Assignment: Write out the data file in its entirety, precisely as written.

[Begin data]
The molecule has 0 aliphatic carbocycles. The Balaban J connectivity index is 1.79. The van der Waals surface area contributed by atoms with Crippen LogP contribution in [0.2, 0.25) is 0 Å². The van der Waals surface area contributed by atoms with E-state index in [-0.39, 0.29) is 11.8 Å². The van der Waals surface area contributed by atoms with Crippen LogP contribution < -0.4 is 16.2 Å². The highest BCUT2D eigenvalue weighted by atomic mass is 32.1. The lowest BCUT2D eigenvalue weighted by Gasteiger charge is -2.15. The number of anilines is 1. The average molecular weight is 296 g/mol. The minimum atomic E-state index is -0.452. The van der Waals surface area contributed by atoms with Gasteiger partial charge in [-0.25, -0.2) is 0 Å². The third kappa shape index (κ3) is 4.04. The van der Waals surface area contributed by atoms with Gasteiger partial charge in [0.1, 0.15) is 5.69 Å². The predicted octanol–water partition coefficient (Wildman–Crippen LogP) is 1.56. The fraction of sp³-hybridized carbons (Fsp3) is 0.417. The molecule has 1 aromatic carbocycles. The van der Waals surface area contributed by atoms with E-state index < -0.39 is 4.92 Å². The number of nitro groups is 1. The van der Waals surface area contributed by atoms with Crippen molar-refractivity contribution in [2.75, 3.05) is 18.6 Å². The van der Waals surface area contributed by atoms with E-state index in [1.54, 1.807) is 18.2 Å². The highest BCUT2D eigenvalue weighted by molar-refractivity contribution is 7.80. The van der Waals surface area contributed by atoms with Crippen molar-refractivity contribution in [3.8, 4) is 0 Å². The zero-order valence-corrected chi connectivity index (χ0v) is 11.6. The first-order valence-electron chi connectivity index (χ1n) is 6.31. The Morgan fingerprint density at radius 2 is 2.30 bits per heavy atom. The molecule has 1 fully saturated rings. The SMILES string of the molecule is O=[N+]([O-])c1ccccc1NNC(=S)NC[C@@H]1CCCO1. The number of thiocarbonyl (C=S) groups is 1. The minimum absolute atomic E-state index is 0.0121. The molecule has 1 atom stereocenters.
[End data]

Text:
The molecule has 0 aliphatic carbocycles. The Balaban J connectivity index is 1.79. The van der Waals surface area contributed by atoms with Crippen LogP contribution in [0.2, 0.25) is 0 Å². The van der Waals surface area contributed by atoms with E-state index in [-0.39, 0.29) is 11.8 Å². The van der Waals surface area contributed by atoms with Crippen LogP contribution < -0.4 is 16.2 Å². The highest BCUT2D eigenvalue weighted by atomic mass is 32.1. The lowest BCUT2D eigenvalue weighted by Gasteiger charge is -2.15. The number of anilines is 1. The average molecular weight is 296 g/mol. The minimum atomic E-state index is -0.452. The van der Waals surface area contributed by atoms with Gasteiger partial charge in [-0.25, -0.2) is 0 Å². The third kappa shape index (κ3) is 4.04. The van der Waals surface area contributed by atoms with Gasteiger partial charge in [0.1, 0.15) is 5.69 Å². The predicted octanol–water partition coefficient (Wildman–Crippen LogP) is 1.56. The fraction of sp³-hybridized carbons (Fsp3) is 0.417. The molecule has 1 aromatic carbocycles. The van der Waals surface area contributed by atoms with E-state index < -0.39 is 4.92 Å². The number of nitro groups is 1. The van der Waals surface area contributed by atoms with Crippen molar-refractivity contribution in [2.75, 3.05) is 18.6 Å². The van der Waals surface area contributed by atoms with E-state index in [1.54, 1.807) is 18.2 Å². The highest BCUT2D eigenvalue weighted by molar-refractivity contribution is 7.80. The van der Waals surface area contributed by atoms with Crippen molar-refractivity contribution in [3.8, 4) is 0 Å². The zero-order valence-corrected chi connectivity index (χ0v) is 11.6. The first-order valence-electron chi connectivity index (χ1n) is 6.31. The Morgan fingerprint density at radius 2 is 2.30 bits per heavy atom. The molecule has 1 fully saturated rings. The SMILES string of the molecule is O=[N+]([O-])c1ccccc1NNC(=S)NC[C@@H]1CCCO1. The number of thiocarbonyl (C=S) groups is 1. The minimum absolute atomic E-state index is 0.0121. The molecule has 1 atom stereocenters.